On the outreach side, the team conducted research presentations at two events, both at the local university (Federal University of Amapa). From August 5 to 9, 2016, a poster highlighting results from the 2015 nesting beach surveys was presented during an event for graduate students of the Department of Biological Sciences. Following this a technical talk was presented at the symposium of the post-graduate Biodiversity Conservation course. Again this talk presented results from the 2015 nesting beach surveys to an audience of graduate and post-graduate students and professionals working for biodiversity conservation in the region.

As noted in an earlier update summary, Dr. Norris continues to face several challenges associated with human resources, equipment availability, and a combination of the two factors. Specifically, several undergraduate, Master’s and PhD students, and postdoctoral researchers were involved at various points in the project’s first year. However, for various reasons, by the end of August 2016 the project had only three inexperienced undergrad students working part-time (a maximum of 20 hours per month). To address this issue, Dr. Norris is recruiting new Master’s students, with the selection to be made in January-February 2017. He is also writing two articles resulting from the Year 1 data gathering activities and hopes that their publication, expected in 2017, will increase the research profile of the project and attract new researchers and students. On the equipment side, due to difficulties such as increased costs and bureaucratic and administrative barriers, it has proven unfeasible so far to pay for and import the telemetry equipment into Brazil. To help resolve this problem while the procurement issues are being figured out on the Brazilian side in order to spend the Year 1 equipment budget, the telemetry equipment funding for Year 2 plus data storage and administrative charges (a total of U.S.$ 55,200.00) was transferred to SUNY-ESF (the U.S. collaborating institution) in July 2016. The money has been received by SUNY-ESF and is available to spend. Following the 2016 nesting season (October 2016 - January 2017), Dr. Norris and his colleagues plan to evaluate the data collected and determine the best options (equipment and timing of captures) for meeting the project objectives. In addition, captures of turtles are required for the placement of telemetry equipment. There is an interaction between the two previously mentioned problems, in that with a lack of researchers to supervise turtle captures the PI is unable to ensure ethical due diligence during turtle captures. Effectively, even if the team had the telemetry equipment it would not be possible to capture turtles for placing the equipment. Therefore, Dr. Norris is also continuing to advertise for a PhD student to conduct the telemetry research and capture turtles to obtain data on population demographics.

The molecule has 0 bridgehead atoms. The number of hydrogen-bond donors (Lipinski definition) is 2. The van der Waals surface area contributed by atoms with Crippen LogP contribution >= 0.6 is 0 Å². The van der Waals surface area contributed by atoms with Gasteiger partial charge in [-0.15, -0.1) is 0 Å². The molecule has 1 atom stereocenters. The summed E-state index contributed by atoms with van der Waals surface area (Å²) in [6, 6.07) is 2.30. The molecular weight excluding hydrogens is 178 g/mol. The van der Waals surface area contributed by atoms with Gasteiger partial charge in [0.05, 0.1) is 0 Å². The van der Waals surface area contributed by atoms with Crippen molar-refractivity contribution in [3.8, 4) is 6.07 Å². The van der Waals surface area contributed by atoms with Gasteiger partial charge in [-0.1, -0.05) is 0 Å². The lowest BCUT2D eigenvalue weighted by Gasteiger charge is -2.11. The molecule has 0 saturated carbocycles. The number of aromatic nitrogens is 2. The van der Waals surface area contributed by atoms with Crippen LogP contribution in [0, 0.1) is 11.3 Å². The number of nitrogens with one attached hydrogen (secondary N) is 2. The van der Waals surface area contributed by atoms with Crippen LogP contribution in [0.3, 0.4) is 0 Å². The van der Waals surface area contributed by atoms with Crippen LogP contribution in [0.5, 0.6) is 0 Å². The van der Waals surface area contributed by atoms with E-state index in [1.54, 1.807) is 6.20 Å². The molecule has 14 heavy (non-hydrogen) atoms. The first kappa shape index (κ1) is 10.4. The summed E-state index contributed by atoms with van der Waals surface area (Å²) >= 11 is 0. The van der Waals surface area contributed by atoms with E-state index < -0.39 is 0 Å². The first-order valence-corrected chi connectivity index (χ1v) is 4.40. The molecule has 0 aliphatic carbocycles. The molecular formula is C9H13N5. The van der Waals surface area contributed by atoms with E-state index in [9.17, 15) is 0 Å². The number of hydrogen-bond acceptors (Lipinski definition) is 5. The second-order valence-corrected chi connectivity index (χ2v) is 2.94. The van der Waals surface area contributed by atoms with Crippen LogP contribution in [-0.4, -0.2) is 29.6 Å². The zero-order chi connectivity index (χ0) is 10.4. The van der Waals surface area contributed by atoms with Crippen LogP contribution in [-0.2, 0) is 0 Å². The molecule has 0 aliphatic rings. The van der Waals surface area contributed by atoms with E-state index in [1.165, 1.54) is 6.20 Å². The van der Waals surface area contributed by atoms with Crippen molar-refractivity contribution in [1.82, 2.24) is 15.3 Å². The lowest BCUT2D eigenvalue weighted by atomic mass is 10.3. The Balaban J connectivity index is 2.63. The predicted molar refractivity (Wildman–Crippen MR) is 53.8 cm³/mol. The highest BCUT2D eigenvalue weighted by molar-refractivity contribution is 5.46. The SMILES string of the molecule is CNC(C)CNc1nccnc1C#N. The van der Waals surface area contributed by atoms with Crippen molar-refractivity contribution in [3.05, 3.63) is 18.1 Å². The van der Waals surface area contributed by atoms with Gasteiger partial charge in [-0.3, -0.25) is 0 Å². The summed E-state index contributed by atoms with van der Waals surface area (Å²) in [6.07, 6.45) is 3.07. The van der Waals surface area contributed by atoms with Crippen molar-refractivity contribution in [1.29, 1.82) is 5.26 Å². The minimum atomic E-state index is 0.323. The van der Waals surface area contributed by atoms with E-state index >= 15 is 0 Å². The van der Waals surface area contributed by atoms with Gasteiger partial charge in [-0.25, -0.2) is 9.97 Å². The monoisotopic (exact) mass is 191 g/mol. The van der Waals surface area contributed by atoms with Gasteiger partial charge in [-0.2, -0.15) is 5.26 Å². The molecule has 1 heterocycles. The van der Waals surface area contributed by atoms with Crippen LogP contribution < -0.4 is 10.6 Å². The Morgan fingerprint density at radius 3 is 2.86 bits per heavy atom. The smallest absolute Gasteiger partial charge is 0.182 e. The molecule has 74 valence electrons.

In 2017 the PI and his team will continue their ongoing boat census of turtles and present preliminary findings at a project event with the participation of local residents, individuals affected by the dam, and protected area managers. They also continue to develop lesson plans for engagement with local schools.